Gas Stations as Walk-Ups, Not Drive-Throughs
UPDATED Nov. 8, 2012
To reduce wait times and lines at gas stations in New York City, Mayor Michael R. Bloomberg signed an emergency order establishing an odd-even license plate system for gasoline and diesel purchases, beginning Friday, Nov. 9 at 6 a.m. The same rule has been in effect in New Jersey since Nov 3. License plates ending in an even number or the number “0” can make purchases of motor fuel on even numbered days; licenses plates ending in an odd number, a letter or other character can make purchases on odd numbered days.
Check nyc.gov for the latest news from Mayor Bloomberg’s office.
Nov. 2, 2012 — The Hess Station on corner of Erasmus Street and Bedford Avenue, one block from Church Avenue, a main thoroughfare of Flatbush, Brooklyn, did not have a line of cars waiting for gas at 1 p.m. on Thursday. It had a line of people waiting for gas, each carrying a red canister or two.
A perfect storm of inconvenient public transit options and disabled gas supply — from lack of electricity, a closed harbor and dispensaries flooded by Hurricane Sandy — has caused a gas shortage in the region. Whether on the Garden State Parkway, Long Island, or the borough of Brooklyn, people have been waiting hours in line for gasoline — when they have found a place to tank up at all.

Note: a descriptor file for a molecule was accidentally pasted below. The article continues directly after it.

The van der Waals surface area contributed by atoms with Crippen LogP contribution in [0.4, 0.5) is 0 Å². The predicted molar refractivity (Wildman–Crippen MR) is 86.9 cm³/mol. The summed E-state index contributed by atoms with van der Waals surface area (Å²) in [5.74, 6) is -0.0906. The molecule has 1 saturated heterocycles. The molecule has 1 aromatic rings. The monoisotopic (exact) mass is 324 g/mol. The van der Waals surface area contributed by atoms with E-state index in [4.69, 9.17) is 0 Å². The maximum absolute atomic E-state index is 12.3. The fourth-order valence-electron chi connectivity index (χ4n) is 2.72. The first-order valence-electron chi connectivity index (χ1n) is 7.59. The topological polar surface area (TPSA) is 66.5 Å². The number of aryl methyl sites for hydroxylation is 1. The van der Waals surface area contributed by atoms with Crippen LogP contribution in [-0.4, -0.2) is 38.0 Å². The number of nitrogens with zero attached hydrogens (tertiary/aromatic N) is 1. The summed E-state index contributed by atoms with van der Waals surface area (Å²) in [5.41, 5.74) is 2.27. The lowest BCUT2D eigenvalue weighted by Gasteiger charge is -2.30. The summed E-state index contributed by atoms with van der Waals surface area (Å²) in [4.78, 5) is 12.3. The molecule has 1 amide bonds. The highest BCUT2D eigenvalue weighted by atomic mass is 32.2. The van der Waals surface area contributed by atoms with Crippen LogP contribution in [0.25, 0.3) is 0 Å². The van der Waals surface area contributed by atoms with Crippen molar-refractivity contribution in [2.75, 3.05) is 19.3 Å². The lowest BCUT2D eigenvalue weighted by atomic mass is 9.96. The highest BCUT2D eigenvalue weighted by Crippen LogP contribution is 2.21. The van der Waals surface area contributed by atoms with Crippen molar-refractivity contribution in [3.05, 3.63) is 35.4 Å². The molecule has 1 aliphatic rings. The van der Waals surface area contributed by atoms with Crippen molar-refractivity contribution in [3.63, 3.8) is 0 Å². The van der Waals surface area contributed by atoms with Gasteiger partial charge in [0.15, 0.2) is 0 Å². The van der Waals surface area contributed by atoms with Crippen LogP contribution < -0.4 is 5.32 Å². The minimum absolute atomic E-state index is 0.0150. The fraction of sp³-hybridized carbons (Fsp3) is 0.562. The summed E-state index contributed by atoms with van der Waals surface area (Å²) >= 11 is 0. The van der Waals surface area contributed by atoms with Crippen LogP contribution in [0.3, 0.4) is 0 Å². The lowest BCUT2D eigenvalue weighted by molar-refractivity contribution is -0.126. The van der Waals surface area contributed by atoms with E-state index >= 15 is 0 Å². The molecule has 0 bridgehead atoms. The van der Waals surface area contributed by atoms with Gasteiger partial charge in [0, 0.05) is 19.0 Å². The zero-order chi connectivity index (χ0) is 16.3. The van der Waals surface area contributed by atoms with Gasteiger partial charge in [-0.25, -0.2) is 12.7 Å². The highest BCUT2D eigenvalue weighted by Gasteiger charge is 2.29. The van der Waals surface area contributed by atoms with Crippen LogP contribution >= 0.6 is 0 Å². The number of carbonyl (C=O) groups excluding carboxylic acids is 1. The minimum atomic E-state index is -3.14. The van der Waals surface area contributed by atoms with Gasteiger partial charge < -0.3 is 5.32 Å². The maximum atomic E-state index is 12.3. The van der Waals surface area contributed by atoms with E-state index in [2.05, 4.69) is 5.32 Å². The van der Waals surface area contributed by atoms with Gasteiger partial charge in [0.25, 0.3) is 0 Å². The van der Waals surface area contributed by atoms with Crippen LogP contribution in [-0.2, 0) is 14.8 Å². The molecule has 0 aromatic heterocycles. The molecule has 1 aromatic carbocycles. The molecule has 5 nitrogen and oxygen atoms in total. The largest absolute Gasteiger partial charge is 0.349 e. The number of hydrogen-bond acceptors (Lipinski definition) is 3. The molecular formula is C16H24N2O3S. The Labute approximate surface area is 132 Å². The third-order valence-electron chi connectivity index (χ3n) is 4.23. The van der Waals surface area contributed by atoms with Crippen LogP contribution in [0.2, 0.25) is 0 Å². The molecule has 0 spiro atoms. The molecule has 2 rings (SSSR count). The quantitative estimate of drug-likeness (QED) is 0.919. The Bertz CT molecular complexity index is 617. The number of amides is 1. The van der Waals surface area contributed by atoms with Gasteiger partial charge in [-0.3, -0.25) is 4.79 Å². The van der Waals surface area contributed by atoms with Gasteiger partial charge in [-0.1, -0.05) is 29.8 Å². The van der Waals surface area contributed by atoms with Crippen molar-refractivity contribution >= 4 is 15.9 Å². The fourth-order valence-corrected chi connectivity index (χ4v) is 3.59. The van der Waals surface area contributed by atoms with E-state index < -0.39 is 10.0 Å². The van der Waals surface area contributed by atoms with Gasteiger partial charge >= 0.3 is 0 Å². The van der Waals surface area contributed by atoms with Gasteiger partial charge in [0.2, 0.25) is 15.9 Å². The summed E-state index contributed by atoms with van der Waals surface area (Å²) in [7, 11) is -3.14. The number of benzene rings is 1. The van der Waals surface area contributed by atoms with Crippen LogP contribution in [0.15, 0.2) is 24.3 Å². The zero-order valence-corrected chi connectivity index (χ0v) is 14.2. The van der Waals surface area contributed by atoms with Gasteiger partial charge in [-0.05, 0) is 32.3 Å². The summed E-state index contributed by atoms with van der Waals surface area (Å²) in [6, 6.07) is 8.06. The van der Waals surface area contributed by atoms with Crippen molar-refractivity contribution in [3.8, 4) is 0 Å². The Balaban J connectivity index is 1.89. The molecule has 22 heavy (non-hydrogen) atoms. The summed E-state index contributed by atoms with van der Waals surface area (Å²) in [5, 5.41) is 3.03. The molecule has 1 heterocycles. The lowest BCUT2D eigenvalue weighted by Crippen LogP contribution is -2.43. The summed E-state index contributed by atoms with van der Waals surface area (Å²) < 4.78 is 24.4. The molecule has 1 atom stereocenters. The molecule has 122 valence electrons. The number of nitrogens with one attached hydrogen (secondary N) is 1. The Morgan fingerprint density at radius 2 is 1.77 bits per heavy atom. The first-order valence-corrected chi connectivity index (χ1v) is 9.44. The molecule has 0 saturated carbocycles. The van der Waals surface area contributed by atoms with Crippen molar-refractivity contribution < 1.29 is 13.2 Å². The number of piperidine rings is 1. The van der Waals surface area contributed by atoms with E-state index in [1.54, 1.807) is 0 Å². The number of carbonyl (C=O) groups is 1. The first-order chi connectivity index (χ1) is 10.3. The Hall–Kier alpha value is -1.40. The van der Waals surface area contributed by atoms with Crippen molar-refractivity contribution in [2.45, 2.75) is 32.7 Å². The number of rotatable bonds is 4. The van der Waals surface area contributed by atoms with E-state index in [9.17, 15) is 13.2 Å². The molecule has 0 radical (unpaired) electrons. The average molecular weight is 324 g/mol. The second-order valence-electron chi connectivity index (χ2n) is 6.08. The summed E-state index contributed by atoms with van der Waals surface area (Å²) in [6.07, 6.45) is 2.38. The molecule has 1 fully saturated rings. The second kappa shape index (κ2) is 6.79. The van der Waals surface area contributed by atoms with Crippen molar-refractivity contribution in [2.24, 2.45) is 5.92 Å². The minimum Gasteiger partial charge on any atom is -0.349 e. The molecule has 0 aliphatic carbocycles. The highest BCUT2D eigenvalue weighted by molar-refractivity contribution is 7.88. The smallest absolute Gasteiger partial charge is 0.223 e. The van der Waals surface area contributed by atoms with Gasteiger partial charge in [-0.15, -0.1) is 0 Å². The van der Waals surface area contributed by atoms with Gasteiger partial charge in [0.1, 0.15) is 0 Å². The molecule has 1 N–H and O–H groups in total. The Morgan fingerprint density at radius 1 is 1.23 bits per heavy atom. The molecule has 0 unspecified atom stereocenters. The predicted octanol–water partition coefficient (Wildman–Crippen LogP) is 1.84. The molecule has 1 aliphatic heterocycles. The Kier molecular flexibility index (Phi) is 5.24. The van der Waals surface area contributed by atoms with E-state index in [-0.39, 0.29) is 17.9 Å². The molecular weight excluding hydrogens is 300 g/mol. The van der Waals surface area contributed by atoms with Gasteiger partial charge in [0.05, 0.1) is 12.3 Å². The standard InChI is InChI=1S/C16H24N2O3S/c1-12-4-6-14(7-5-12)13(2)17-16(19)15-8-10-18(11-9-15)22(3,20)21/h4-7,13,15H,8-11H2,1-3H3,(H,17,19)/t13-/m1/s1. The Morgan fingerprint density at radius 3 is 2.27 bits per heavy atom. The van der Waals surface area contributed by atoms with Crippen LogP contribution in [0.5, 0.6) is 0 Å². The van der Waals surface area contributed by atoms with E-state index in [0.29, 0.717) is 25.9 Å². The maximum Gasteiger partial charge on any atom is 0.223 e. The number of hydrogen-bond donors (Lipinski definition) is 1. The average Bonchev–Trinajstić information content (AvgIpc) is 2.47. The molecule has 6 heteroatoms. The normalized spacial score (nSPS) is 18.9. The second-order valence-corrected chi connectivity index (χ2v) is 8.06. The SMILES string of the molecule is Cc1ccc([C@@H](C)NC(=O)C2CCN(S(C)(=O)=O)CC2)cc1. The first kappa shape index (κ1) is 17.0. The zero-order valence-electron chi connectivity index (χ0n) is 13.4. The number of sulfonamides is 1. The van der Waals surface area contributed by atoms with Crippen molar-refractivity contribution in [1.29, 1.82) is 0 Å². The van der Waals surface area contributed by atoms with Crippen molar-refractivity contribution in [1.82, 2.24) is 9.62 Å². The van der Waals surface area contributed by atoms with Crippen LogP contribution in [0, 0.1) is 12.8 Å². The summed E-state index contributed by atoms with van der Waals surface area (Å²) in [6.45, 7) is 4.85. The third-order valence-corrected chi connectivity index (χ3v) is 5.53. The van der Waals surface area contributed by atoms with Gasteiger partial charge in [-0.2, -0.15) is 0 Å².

The crowd in Brooklyn, on Thursday was calm enough, though there had been tension. Smoking behind the station, an attendant said, “people were not being very nice and I stopped selling.” It was not clear what had happened or what started him selling again, but a handful of NYPD officers were present to monitor access to the pumps, permitting people to cross a yellow “Crime Scene Do Not Cross” tape barrier at intervals.
NYPD Sergeant Smith said that there were no arrests but that some people were “acting disorderly.” Some in the crowd said men had been arrested.
A man who left the line without getting gas identified himself as Smiley. He gave up waiting after three hours. He works as a union construction worker around Avenue of Americas in Manhattan and when coming in from Linden Boulevard, he ran out of gas. He didn’t want to take one of the three “bus bridges” being offered by the MTA, saying it’s too difficult to transport his tools on a bus.
Long lines aren’t the only challenge to drivers. It is simply difficult to find gasoline to buy.
“In New York City over 50 percent of service stations are not able to sell gasoline and it could be up to 75 percent,” said Ralph Bombardiere, executive director of the New York State Association of Service Stations and Repair Shops according to a Reuters report.
Dorsey had been in line for two hours. He described his job that he needed to get to that day as involving “transporting mental patients.”
Sherman from Canarsie works in construction and had been driving around since 7 a.m. looking for gas and found it here. After he gets gas, he said he wasn’t going to go to work but “stay put.”
As this reporter was leaving, a man waiting in line approached and said, “Do you know they have been selling five gallons of gas for $100?,” nodding towards the corner of Church and Bedford avenues, occupied by a derelict Shell gas station and a Financial Services business that cashes checks. His smile suggested that after his wait in line, he would bring his gas to the other corner and mark it up for those with less time to wait.